Genetic Diseases

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by soeadebvd
Last updated 7 years ago

Human Anatomy

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Genetic Diseases

Hemophilia results from a genetic change on the X chromosome. Since females have two X chromosomes, they are not affected by hemophilia, as the other X can make up for the defective/missing Factor VIII gene. Females can be a carrier for hemophilia and pass down their defective gene. Males are either affected by hemophilia or not, as they only have one X chromosome. If a son inherits the defective X from his mother, he will have hemophilia. However, males can only pass on hemophilia to their daughters, not sons (as they inherit the Y chromosome). Due to the gene's presence on the X chromosome, it is far more common for hemophilia to affect males.

Oftentimes, the effects of severe hemophilia are seen just after birth, while milder cases may not be seen until later in life. Severe cases (less than 1% clotting factor) can have spontaneous bleeding episodes and cannot clot after injury. Moderate (2-5%) have bleeding episodes after injury. Mild (6-49%) usually only bleed after injury and may not be seen until adulthood.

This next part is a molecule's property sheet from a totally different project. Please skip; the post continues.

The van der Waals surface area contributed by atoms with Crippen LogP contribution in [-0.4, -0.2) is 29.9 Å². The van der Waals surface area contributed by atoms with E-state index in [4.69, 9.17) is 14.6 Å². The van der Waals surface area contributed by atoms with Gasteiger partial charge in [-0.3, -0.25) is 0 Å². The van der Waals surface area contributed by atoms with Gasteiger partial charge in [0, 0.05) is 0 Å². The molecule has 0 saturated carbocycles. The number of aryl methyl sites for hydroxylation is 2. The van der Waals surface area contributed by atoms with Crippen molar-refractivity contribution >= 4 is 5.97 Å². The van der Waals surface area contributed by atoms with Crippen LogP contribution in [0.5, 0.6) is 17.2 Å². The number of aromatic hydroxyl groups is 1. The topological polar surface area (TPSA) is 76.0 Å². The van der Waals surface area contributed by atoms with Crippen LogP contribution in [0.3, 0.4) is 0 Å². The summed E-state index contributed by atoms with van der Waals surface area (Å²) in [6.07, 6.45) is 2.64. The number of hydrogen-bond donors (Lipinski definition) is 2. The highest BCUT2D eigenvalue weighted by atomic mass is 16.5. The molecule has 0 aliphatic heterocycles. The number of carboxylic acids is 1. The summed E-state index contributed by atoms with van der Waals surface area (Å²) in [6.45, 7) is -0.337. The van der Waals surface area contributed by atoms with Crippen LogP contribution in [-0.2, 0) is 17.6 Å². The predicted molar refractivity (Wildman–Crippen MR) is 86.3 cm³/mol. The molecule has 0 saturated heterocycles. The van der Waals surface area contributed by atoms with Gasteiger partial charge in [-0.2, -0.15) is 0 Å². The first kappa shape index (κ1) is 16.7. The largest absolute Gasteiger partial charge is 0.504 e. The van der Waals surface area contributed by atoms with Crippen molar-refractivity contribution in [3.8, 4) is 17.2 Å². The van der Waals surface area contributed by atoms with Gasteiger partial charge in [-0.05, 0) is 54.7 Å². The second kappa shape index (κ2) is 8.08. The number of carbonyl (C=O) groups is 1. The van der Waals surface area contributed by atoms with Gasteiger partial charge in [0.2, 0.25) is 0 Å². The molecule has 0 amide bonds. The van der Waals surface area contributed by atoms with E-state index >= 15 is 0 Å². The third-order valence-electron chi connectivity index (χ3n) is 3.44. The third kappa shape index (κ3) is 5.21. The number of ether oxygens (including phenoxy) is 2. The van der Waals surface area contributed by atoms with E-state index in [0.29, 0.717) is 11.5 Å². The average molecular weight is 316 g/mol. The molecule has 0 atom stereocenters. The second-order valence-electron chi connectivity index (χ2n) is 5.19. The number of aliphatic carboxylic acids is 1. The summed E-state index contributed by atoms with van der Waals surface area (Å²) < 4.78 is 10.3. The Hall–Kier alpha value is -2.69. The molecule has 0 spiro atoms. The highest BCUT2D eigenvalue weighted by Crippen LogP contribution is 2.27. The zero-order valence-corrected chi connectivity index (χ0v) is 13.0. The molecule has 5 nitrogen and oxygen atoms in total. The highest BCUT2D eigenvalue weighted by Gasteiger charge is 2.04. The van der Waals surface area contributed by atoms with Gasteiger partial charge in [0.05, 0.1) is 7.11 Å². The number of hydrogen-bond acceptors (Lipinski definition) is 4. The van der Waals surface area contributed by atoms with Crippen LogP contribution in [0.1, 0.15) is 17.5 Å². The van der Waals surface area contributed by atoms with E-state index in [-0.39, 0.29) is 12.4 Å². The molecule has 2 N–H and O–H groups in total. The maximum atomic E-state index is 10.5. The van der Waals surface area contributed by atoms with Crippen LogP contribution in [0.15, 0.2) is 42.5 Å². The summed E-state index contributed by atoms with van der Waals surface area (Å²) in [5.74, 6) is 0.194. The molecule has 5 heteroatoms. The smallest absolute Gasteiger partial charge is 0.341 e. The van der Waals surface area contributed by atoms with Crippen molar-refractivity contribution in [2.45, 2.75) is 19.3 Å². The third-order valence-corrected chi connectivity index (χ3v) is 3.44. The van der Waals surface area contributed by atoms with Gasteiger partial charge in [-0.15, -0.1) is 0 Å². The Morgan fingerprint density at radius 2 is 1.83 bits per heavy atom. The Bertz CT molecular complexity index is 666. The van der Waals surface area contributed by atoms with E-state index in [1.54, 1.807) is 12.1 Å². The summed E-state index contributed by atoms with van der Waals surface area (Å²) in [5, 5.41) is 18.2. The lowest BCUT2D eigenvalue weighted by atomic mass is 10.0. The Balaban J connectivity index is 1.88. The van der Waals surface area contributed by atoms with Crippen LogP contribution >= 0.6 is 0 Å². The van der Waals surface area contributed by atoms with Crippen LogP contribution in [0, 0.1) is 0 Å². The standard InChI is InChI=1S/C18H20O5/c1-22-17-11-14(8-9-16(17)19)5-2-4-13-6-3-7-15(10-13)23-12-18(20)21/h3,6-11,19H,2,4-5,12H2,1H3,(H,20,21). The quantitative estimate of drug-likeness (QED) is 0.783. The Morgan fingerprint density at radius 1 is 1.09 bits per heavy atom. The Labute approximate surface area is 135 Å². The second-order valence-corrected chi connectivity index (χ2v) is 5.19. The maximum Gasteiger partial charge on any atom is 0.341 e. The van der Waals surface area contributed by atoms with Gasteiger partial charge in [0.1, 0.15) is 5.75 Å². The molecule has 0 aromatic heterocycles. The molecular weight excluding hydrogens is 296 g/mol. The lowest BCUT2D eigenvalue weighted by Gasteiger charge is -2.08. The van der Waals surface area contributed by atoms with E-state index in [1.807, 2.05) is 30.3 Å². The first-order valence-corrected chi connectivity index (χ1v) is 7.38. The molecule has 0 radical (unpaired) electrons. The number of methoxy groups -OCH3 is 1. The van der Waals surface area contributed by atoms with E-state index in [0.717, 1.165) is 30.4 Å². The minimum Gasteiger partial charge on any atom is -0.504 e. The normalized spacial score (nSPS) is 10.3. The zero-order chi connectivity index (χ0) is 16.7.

Genetic Diseases

Hemophilia A results from a Factor VIII deficiency, where the blood cannot clot properly. It is caused either by inherited genes from the parents, or a spontaneous mutation (1/3 of cases) of the gene. Some females can also carry the genetic disorder without being affected by it.

Hemophilia can be treated by recombinant clotting factor, where artificial Factor VIII is given to the patient on a set schedule in order for them to make blood clots.

Hemophilia A"Classic" Hemophilia

Symptoms of Hemophilia


Symptoms:-Bleeding into joints/muscles-bruising-uncontrollable bleeding-nosebleeds-spontaneous bleeding-bloody urine

Those affected by hemophilia generally livenormal lives, with some precautions. Contact sports are not recommended, as they increase the risk for bleeding, and a medical alert braceletis necessary in case of a bleeding episode to inform medical professionals of the condition.


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